A classic in this regard was the seminal report of the UK Committee on Administrative Tribunals and Inquiries, commonly known as the “Franks Committee” after its chair, Sir Oliver Franks. Pursuant to its terms of reference, the Franks Committee was to consider, “the constitution and working of tribunals other than the ordinary courts of law”. An important challenge for the Franks Committee – created by the “haphazard” nature of delegations of decisional authority – was to suggest how the “existing chaos of special jurisdictions” could be “moulded into some kind of a coherent system of courts”. One of the key messages of the Report was that “tribunals should properly be regarded as machinery provided by Parliament for adjudication rather than as part of the machinery of administration”. To conceive of administrative tribunals as adjudicative instruments was to pave the way to a system of administrative justice transcending the ad hoc arrangements to which different governmental bodies had become accustomed. The Franks Committee went further still. Its “primary legacy” was the development of a set of overarching principles of openness, fairness and impartiality to which administrative tribunals should aspire:
In the field of tribunals openness appears to us to require the publicity of proceedings and knowledge of the essential reasoning underlying the decision; fairness to require the adoption of a clear procedure which enables parties to know their rights, to present their case fully and to know the case which they have to meet; and impartiality to require the freedom of tribunals from the influence, real or apparent of departments concerned with the subject-matter of their decisions.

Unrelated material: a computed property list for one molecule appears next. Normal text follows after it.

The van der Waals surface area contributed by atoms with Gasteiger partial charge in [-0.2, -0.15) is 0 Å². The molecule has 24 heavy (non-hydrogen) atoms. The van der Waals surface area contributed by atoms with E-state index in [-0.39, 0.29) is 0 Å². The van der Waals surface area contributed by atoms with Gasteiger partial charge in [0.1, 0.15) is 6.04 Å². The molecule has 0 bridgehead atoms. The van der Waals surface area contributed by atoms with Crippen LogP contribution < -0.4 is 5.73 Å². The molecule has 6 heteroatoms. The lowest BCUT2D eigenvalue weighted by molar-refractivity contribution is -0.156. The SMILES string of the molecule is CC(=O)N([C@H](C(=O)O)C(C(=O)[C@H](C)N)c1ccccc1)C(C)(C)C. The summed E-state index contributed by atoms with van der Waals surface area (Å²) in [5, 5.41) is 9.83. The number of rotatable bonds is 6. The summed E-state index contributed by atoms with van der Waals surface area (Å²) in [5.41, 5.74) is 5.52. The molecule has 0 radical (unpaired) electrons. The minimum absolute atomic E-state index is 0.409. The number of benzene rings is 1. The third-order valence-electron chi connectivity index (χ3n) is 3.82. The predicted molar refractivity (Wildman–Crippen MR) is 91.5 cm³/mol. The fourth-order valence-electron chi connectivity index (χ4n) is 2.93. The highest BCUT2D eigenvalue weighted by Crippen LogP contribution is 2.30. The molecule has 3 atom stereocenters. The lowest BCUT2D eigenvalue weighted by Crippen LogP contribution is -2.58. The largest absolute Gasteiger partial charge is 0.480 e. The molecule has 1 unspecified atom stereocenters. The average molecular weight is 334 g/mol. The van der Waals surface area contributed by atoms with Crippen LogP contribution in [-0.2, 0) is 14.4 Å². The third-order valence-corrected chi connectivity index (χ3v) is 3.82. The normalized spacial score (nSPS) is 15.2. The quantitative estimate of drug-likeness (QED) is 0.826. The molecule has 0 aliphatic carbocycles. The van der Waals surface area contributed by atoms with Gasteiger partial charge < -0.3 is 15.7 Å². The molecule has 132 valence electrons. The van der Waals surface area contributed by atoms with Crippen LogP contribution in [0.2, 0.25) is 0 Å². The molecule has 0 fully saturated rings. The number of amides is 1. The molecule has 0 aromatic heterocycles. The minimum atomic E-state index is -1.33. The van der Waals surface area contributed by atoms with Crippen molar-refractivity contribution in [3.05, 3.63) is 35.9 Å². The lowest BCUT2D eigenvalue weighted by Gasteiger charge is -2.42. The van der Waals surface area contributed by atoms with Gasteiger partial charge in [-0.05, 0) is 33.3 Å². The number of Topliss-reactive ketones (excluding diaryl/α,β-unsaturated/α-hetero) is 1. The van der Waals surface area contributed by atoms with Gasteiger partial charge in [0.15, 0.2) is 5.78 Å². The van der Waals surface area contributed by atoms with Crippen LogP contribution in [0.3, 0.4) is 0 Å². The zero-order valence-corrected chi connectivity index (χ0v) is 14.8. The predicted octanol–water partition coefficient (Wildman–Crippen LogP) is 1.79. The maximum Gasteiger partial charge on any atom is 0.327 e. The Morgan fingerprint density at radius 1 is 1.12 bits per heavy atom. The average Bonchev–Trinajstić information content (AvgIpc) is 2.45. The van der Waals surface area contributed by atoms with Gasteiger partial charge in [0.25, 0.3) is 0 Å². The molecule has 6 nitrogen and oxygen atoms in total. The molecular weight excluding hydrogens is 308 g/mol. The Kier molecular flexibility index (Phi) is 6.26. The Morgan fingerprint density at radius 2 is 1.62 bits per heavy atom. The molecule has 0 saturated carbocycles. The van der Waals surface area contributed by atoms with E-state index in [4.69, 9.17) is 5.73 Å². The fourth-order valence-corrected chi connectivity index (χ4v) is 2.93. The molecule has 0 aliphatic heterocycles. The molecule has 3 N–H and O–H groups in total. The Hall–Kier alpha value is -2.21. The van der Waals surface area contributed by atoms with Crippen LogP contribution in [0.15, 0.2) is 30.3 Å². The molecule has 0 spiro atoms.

In sum, the Franks Committee contributed to the perception that administrative tribunals can and should be systematized in terms of their oversight, procedures and principles. The Committee’s response to the changing social conditions in mid-century was to centralize oversight, pursue procedural harmonization and generate a rationalized set of principles.
In Australia, the Commonwealth Administrative Review Committee produced a 1971 report on administrative justice matters. The Committee was presided over by Justice John Kerr (as he then was) to consider the “vast range of powers and discretions” held by the federal administration. Conscious of the absence of any “general prescription” of procedural rules, and of Australia’s lack of an equivalent to the British Council on Tribunals created post-Franks, the Committee formed the view that there was a need for “the establishment of machinery which provides for a more comprehensive review of administrative decisions”.